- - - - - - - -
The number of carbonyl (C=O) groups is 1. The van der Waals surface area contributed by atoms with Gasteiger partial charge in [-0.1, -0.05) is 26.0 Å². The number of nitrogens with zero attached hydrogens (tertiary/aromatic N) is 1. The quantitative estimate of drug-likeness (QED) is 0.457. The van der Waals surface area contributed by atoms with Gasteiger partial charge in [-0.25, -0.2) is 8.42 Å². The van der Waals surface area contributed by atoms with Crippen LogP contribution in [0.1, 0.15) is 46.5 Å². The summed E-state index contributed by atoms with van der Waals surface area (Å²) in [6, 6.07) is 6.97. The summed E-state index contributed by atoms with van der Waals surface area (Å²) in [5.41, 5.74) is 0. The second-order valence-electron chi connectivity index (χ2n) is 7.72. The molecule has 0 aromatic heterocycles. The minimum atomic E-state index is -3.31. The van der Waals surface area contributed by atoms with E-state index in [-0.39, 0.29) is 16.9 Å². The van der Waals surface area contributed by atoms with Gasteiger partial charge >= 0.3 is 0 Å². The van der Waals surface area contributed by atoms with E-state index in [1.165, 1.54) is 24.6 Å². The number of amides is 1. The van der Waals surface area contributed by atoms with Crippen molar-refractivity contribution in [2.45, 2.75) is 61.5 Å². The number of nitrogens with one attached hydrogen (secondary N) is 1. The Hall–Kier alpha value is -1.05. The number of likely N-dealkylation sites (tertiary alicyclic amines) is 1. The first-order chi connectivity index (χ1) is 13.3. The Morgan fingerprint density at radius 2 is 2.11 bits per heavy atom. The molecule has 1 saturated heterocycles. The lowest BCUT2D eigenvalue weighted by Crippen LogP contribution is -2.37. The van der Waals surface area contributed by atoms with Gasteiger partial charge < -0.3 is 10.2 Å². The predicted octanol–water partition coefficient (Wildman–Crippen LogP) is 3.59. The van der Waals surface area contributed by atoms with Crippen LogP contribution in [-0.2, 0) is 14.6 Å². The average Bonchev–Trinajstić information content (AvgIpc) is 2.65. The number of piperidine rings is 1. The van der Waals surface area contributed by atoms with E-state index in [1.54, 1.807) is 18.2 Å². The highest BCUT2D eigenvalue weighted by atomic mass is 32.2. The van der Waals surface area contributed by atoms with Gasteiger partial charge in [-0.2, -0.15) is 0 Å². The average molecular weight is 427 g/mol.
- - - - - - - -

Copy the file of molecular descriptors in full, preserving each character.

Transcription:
The number of carbonyl (C=O) groups is 1. The van der Waals surface area contributed by atoms with Gasteiger partial charge in [-0.1, -0.05) is 26.0 Å². The number of nitrogens with zero attached hydrogens (tertiary/aromatic N) is 1. The quantitative estimate of drug-likeness (QED) is 0.457. The van der Waals surface area contributed by atoms with Gasteiger partial charge in [-0.25, -0.2) is 8.42 Å². The van der Waals surface area contributed by atoms with Crippen LogP contribution in [0.1, 0.15) is 46.5 Å². The summed E-state index contributed by atoms with van der Waals surface area (Å²) in [6, 6.07) is 6.97. The summed E-state index contributed by atoms with van der Waals surface area (Å²) in [5.41, 5.74) is 0. The second-order valence-electron chi connectivity index (χ2n) is 7.72. The molecule has 0 aromatic heterocycles. The minimum atomic E-state index is -3.31. The van der Waals surface area contributed by atoms with E-state index in [-0.39, 0.29) is 16.9 Å². The van der Waals surface area contributed by atoms with Gasteiger partial charge >= 0.3 is 0 Å². The van der Waals surface area contributed by atoms with E-state index in [1.165, 1.54) is 24.6 Å². The number of amides is 1. The van der Waals surface area contributed by atoms with Crippen molar-refractivity contribution in [2.45, 2.75) is 61.5 Å². The number of nitrogens with one attached hydrogen (secondary N) is 1. The Hall–Kier alpha value is -1.05. The number of likely N-dealkylation sites (tertiary alicyclic amines) is 1. The first-order chi connectivity index (χ1) is 13.3. The Morgan fingerprint density at radius 2 is 2.11 bits per heavy atom. The molecule has 1 saturated heterocycles. The lowest BCUT2D eigenvalue weighted by Crippen LogP contribution is -2.37. The van der Waals surface area contributed by atoms with Gasteiger partial charge < -0.3 is 10.2 Å². The predicted octanol–water partition coefficient (Wildman–Crippen LogP) is 3.59. The van der Waals surface area contributed by atoms with Crippen LogP contribution in [-0.2, 0) is 14.6 Å². The average Bonchev–Trinajstić information content (AvgIpc) is 2.65. The number of piperidine rings is 1. The van der Waals surface area contributed by atoms with E-state index in [1.54, 1.807) is 18.2 Å². The highest BCUT2D eigenvalue weighted by atomic mass is 32.2. The van der Waals surface area contributed by atoms with Gasteiger partial charge in [-0.2, -0.15) is 0 Å². The average molecular weight is 427 g/mol.